The CFPB has issued a final rule amending its remittance rule.  The final rule is effective July 21, 2020.

The key amendments consist of the following:

  • Safe harbor threshold.  Currently, the rule’s safe harbor threshold removes from the rule’s coverage an entity that provided 100 or fewer remittance transfers in the previous calendar year and

The CFPB has issued a policy statement regarding its approach to supervision and enforcement of remittance transfers during the COVID-19 pandemic.

The EFTA, as implemented by the CFPB’s remittance rule, provides insured depository institutions with a temporary exception that allows them, under certain conditions, to disclose estimates of the exchange rate and covered third-party fees

The CFPB has entered into a settlement to resolve the lawsuit filed against it in May 2019 seeking a declaration that the CFPB’s failure to issue regulations implementing Section 1071 of the Dodd-Frank Act violates the Administrative Procedure Act and an order requiring the Bureau to promptly issue such regulations.  The plaintiffs in the lawsuit,

The CFPB has proposed several amendments to its remittance rule.  Comments on the proposal must be filed no later than January 21, 2020.

The proposed amendments are:

  • An increase in the rule’s safe harbor threshold that currently removes from the rule’s coverage an entity that provided 100 or fewer remittance transfers in the previous calendar

Earlier this week, the CFPB announced a consent order with Maxitransfers Corporation, a remittance transfer provider that allows consumers to electronically transfer funds to people or companies in foreign countries. As the Bureau noted in its press release announcing the settlement, this is the Bureau’s first enforcement action based on violations of the Remittance Transfer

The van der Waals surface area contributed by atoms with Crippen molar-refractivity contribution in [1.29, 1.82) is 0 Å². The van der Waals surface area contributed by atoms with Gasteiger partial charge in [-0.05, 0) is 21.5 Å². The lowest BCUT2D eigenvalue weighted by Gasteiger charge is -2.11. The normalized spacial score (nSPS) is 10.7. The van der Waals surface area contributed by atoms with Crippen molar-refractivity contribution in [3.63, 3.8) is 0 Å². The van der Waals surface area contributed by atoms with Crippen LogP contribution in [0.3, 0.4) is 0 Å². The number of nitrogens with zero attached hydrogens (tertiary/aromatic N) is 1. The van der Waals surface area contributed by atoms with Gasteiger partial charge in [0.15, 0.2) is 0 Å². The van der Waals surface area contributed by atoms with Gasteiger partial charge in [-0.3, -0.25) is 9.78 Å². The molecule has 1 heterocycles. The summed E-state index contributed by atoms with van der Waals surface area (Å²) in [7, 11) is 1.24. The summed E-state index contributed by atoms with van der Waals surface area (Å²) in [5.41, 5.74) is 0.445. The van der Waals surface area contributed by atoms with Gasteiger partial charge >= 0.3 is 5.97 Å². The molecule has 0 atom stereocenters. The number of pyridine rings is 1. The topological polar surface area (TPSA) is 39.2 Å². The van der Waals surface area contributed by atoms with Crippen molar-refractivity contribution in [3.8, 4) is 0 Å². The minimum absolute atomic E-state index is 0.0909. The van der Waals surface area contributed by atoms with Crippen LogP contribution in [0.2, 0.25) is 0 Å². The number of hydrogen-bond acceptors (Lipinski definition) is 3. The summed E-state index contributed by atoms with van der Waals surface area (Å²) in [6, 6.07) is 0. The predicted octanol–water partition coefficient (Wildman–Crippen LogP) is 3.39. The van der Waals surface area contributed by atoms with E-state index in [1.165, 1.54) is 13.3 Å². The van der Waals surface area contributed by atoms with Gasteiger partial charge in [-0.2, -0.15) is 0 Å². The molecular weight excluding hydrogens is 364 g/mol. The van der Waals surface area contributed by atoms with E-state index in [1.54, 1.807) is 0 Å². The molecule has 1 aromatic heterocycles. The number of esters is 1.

The CFPB has published a notice and request for comments seeking information to inform its consideration of possible changes to its rule on remittance transfers.  Comments are due by June 28, 2019.

The RFI sets forth a series of questions related to the following topics:

  • Expiration of the temporary exception. The EFTA provides a temporary

The CFPB’s Winter 2019 Supervisory Highlights discusses the Bureau’s examination findings in the areas of automobile loan servicing, deposits, mortgage loan servicing, and remittances.  We discussed the Bureau’s auto loan servicing findings in a separate blog post.  In this blog post, we focus on the Bureau’s additional findings.

Although issued under Director Kraninger’s leadership,

The CFPB has issued its September 2016 complaint report which highlights complaints about money transfers and complaints from consumers in Pennsylvania and the Philadelphia metro area.  The CFPB began taking money transfer complaints in April 2013.

General findings include the following:

  • As of September 1, 2016, the CFPB handled approximately 982,400 complaints nationally, including approximately